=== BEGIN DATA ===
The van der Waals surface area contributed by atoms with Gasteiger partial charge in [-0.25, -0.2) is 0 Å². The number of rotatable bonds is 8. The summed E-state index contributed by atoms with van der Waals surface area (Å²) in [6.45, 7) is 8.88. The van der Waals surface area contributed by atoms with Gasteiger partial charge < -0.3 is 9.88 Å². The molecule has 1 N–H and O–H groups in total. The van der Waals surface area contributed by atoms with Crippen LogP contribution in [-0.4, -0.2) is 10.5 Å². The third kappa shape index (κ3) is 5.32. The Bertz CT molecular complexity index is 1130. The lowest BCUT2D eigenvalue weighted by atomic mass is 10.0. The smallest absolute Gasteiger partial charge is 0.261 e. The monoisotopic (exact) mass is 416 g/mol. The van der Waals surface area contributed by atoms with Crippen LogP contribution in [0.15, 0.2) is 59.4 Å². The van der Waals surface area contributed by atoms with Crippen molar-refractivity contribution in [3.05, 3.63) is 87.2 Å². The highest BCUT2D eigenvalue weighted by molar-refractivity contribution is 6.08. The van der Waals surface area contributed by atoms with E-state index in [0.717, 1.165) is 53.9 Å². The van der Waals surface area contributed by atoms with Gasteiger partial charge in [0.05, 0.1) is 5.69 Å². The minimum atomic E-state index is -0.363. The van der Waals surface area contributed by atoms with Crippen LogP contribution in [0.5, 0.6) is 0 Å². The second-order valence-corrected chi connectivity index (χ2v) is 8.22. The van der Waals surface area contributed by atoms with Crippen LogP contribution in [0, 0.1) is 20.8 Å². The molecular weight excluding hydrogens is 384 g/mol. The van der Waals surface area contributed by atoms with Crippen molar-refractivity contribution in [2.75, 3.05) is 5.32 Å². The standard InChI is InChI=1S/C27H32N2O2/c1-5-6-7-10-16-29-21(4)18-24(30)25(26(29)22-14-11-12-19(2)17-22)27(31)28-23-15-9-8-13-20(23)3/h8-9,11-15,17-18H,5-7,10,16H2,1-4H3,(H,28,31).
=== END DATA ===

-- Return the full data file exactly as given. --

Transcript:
The van der Waals surface area contributed by atoms with Gasteiger partial charge in [-0.25, -0.2) is 0 Å². The number of rotatable bonds is 8. The summed E-state index contributed by atoms with van der Waals surface area (Å²) in [6.45, 7) is 8.88. The van der Waals surface area contributed by atoms with Gasteiger partial charge < -0.3 is 9.88 Å². The molecule has 1 N–H and O–H groups in total. The van der Waals surface area contributed by atoms with Crippen LogP contribution in [-0.4, -0.2) is 10.5 Å². The third kappa shape index (κ3) is 5.32. The Bertz CT molecular complexity index is 1130. The lowest BCUT2D eigenvalue weighted by atomic mass is 10.0. The smallest absolute Gasteiger partial charge is 0.261 e. The monoisotopic (exact) mass is 416 g/mol. The van der Waals surface area contributed by atoms with Crippen LogP contribution in [0.15, 0.2) is 59.4 Å². The van der Waals surface area contributed by atoms with Crippen molar-refractivity contribution in [3.05, 3.63) is 87.2 Å². The highest BCUT2D eigenvalue weighted by molar-refractivity contribution is 6.08. The van der Waals surface area contributed by atoms with E-state index in [0.717, 1.165) is 53.9 Å². The van der Waals surface area contributed by atoms with Gasteiger partial charge in [0.05, 0.1) is 5.69 Å². The minimum atomic E-state index is -0.363. The van der Waals surface area contributed by atoms with Crippen LogP contribution in [0.5, 0.6) is 0 Å². The second-order valence-corrected chi connectivity index (χ2v) is 8.22. The van der Waals surface area contributed by atoms with Crippen LogP contribution in [0, 0.1) is 20.8 Å². The molecular weight excluding hydrogens is 384 g/mol. The van der Waals surface area contributed by atoms with Crippen molar-refractivity contribution in [2.75, 3.05) is 5.32 Å². The standard InChI is InChI=1S/C27H32N2O2/c1-5-6-7-10-16-29-21(4)18-24(30)25(26(29)22-14-11-12-19(2)17-22)27(31)28-23-15-9-8-13-20(23)3/h8-9,11-15,17-18H,5-7,10,16H2,1-4H3,(H,28,31).